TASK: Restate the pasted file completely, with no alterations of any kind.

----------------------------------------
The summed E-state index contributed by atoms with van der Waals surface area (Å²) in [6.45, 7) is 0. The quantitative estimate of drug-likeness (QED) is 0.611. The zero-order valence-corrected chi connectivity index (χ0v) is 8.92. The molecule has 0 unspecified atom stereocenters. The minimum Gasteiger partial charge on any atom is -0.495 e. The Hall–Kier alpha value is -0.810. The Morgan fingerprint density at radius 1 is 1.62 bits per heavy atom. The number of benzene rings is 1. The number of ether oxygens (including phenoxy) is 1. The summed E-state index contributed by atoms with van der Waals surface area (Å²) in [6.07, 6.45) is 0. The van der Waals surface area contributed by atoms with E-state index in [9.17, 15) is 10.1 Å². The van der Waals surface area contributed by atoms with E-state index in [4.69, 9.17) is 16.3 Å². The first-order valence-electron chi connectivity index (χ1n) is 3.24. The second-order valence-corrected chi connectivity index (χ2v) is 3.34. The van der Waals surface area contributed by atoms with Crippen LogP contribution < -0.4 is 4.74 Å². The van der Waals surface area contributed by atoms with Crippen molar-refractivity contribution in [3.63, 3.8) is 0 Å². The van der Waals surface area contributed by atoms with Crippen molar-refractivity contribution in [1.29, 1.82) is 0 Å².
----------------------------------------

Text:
The summed E-state index contributed by atoms with van der Waals surface area (Å²) in [6.45, 7) is 0. The quantitative estimate of drug-likeness (QED) is 0.611. The zero-order valence-corrected chi connectivity index (χ0v) is 8.92. The molecule has 0 unspecified atom stereocenters. The minimum Gasteiger partial charge on any atom is -0.495 e. The Hall–Kier alpha value is -0.810. The Morgan fingerprint density at radius 1 is 1.62 bits per heavy atom. The number of benzene rings is 1. The number of ether oxygens (including phenoxy) is 1. The summed E-state index contributed by atoms with van der Waals surface area (Å²) in [6.07, 6.45) is 0. The van der Waals surface area contributed by atoms with E-state index in [9.17, 15) is 10.1 Å². The van der Waals surface area contributed by atoms with E-state index in [4.69, 9.17) is 16.3 Å². The first-order valence-electron chi connectivity index (χ1n) is 3.24. The second-order valence-corrected chi connectivity index (χ2v) is 3.34. The van der Waals surface area contributed by atoms with Crippen LogP contribution < -0.4 is 4.74 Å². The van der Waals surface area contributed by atoms with Crippen molar-refractivity contribution in [3.63, 3.8) is 0 Å². The van der Waals surface area contributed by atoms with Crippen molar-refractivity contribution in [1.29, 1.82) is 0 Å².